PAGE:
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Children's Crossing Signs in Belize

VII.1993 VII.1993 Caye Calker, i.2004; pict. T. Dixon
An excellent find. Admire the detail in the drawing. The boy wears shorts and has his books under the arm. Notice the short sleeves of the mother's dress, and the umbrella of the girl. Why can't all road signs be made so lovely?

It's also one of the very few signs featuring more than two persons. Find some others in France (with three children) and in the U.S.A. (couple with child).

This sign generates confusion in more than one way. It's placed at the right side of the road, exactly were it should in a right hand driving environment. The picture however shows us people going away from the road. It's therefore a drawing designed for left-hand driving. I presume it's a left-over from the time that Belize still was British Honduras.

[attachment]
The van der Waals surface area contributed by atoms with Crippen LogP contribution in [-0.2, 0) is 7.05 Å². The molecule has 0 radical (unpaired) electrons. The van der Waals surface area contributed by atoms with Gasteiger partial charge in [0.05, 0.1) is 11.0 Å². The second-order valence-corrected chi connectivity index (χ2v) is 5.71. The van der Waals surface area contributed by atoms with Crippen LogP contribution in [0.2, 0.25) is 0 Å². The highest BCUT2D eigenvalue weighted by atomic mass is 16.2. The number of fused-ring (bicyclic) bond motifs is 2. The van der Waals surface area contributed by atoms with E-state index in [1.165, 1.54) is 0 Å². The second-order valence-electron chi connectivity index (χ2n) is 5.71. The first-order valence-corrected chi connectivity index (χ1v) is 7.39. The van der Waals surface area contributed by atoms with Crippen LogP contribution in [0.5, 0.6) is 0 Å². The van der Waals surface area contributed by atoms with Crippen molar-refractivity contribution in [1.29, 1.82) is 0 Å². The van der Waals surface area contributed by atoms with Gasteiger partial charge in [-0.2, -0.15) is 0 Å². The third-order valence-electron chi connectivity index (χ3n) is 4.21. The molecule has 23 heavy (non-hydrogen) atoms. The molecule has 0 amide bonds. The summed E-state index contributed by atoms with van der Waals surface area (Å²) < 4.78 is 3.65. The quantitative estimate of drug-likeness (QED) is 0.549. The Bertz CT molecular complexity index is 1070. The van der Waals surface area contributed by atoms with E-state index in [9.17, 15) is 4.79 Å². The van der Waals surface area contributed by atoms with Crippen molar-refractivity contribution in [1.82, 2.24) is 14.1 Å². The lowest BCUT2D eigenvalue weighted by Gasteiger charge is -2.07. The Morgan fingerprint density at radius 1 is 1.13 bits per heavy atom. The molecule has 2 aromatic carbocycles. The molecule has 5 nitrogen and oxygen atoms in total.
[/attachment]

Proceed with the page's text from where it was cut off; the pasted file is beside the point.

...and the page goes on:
The caption Go Slow together with the picture of pedestrians wrongly suggests that the walking should be slow, not the driving. It's only when (if) you start thinking that you'll notice that the orientation of the panel indicates that the text is directed at the drivers. But road signs must be unequivocal without thinking. Read more about this in Bulgaria and Armenia.

Retired Americans seem to bring their familiar road signs with them. Crippled design always wins. Not that the indigenous design is perfect, but the heads are at least heads and connec­ted with the body.

A peculiarity of children's signs (they look like adults, but they carry a bookbag and therefore are no pedestrians in our jargon) in several new world countries is the weak application of trans­parency. The lines here do not show between the legs (see also Guatemala, Hawaii, U.S.A.). Countries who do understand transparency on road signs are Indonesia and the Philippines.

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